CHILDREN got hands-on with smelting during a once-in-a-lifetime day researching the Wealden iron industry this month.
A group of six children and their parents took part in an experimental iron smelt on the Ashdown Forest on May 5. The families, members of South East Home Educators were guests of the Wealden Iron Research Group (WIRG.) They discovered how iron smelting was an industry dating from Roman times and the end product, iron, was hugely profitable.
The smelting process is complex and includes mining and roasting the ore before it can be heated in the furnace where temperatures reach over 1,100 degrees Celsius.
The fully working replica furnace, which the WIRG group has constructed from clay, sand and straw using ancient techniques from historical local records, was shown to the group. The smelting method was briefly outlined before the children were allowed to get hands on and have a go using the hand bellows to pump oxygen into the furnace to keep the furnace functioning at its optimum level.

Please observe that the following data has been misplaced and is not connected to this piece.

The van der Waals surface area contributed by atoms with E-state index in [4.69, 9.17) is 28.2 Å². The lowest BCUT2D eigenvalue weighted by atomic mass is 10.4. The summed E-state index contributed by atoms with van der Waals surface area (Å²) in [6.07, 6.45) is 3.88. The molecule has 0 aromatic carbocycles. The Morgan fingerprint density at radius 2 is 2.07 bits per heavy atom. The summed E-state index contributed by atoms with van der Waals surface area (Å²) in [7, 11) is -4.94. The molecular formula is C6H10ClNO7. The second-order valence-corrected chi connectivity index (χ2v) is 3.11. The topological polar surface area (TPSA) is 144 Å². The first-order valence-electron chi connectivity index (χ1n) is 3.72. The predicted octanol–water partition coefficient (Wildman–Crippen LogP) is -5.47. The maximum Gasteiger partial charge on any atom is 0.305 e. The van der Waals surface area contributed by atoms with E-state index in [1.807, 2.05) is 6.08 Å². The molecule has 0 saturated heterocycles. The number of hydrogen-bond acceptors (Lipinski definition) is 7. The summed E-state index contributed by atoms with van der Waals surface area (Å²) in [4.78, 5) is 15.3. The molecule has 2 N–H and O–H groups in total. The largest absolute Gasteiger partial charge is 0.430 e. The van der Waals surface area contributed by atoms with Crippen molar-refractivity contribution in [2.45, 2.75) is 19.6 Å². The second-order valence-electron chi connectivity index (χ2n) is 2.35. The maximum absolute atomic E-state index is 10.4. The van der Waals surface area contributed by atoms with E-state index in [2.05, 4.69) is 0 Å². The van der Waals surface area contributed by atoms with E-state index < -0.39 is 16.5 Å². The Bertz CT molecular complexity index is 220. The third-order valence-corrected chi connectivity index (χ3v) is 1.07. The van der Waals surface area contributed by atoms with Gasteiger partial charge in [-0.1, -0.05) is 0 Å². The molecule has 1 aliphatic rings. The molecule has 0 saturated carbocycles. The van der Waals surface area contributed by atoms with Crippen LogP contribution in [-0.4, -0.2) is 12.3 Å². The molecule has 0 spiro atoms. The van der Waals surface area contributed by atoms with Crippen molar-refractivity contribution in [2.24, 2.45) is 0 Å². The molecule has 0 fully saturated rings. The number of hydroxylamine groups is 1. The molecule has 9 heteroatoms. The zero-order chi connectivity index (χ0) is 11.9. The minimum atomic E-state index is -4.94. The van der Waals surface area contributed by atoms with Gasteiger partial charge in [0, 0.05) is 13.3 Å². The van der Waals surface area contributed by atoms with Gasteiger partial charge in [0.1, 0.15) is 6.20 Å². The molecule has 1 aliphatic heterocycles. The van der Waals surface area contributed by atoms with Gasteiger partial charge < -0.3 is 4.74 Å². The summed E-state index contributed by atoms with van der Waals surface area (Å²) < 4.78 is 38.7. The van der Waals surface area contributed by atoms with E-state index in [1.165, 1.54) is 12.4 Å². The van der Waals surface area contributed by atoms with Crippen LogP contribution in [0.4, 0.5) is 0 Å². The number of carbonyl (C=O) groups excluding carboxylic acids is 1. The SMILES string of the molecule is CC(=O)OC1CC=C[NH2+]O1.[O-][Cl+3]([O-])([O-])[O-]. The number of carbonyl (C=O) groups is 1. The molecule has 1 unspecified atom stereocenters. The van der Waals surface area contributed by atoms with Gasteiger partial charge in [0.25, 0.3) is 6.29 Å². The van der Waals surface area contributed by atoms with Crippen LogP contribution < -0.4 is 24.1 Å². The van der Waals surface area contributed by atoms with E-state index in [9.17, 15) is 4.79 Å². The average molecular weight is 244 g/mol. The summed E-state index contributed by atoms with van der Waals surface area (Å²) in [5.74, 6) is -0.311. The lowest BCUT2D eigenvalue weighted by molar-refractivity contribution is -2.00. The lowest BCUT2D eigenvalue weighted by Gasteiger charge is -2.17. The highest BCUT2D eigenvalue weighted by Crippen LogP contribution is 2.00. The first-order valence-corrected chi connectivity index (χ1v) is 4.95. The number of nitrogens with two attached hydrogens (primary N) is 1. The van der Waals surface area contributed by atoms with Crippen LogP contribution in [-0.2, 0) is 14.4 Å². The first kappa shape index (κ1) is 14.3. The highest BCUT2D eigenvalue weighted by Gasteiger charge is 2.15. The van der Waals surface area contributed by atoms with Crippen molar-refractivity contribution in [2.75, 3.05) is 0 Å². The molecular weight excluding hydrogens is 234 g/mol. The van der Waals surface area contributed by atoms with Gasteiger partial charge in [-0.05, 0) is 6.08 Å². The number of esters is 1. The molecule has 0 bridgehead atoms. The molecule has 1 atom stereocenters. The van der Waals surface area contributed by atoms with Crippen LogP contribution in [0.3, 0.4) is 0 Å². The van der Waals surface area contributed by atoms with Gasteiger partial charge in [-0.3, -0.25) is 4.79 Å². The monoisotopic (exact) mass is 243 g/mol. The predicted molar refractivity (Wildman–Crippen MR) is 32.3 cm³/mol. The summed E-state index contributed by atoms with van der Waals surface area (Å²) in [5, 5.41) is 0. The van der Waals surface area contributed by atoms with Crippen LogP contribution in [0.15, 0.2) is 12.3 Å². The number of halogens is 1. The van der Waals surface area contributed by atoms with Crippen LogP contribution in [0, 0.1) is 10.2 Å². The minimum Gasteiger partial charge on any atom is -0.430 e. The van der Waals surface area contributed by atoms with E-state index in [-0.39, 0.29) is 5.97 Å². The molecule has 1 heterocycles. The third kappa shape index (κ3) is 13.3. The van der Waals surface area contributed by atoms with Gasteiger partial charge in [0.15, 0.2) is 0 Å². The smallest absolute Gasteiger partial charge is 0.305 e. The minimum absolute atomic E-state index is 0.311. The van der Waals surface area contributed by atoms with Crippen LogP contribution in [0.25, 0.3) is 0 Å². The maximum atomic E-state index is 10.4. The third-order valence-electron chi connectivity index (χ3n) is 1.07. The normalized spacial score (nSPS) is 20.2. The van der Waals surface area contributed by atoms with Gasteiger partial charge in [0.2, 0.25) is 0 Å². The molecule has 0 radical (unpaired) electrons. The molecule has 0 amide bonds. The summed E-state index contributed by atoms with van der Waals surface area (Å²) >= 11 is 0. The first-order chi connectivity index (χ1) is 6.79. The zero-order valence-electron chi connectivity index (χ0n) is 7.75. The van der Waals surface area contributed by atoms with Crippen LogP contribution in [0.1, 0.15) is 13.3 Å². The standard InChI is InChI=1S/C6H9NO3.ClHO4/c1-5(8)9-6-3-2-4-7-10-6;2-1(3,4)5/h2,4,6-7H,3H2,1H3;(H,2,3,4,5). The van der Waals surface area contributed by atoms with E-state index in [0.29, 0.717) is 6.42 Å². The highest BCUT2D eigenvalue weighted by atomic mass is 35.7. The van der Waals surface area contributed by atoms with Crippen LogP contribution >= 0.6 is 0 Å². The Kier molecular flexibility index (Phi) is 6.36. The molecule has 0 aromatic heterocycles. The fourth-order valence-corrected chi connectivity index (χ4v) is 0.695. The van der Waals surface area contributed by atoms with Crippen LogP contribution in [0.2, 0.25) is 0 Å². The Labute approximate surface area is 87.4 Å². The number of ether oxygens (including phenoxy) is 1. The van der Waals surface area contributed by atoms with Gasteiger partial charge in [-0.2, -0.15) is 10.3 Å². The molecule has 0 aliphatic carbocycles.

Once Dr. Tim Smith, a metallurgist who was leading the smelt, declared the charcoal and iron ore had burnt down sufficiently, the front of the furnace was removed and the molten embers pulled out and carefully sifted through looking for any iron yielded by the smelt. Anything produced from the furnace still needs to be hammered into ‘billets’ while still hot before it is a saleable product.
Sonny 15, a visitor from SEHE who has an interest in history and wants to be an archaeologist, said: “My favourite part of the day was pumping the bellows to keep the furnace working. I found the experiment interesting as I like to find out how things were done and how people lived in the past.”
Lily 7, was ‘amazed’ when the furnace was opened up and she saw how hot it was inside.
Genevieve 9, found the day enjoyable: “I had more fun than I was expecting to, the best part of the day was using the mirror to look inside the furnace and realising how hot it was. It kept me warm, too!”
To join WIRG for one of their smelts, find detailes at: www.wealdeniron.org.uk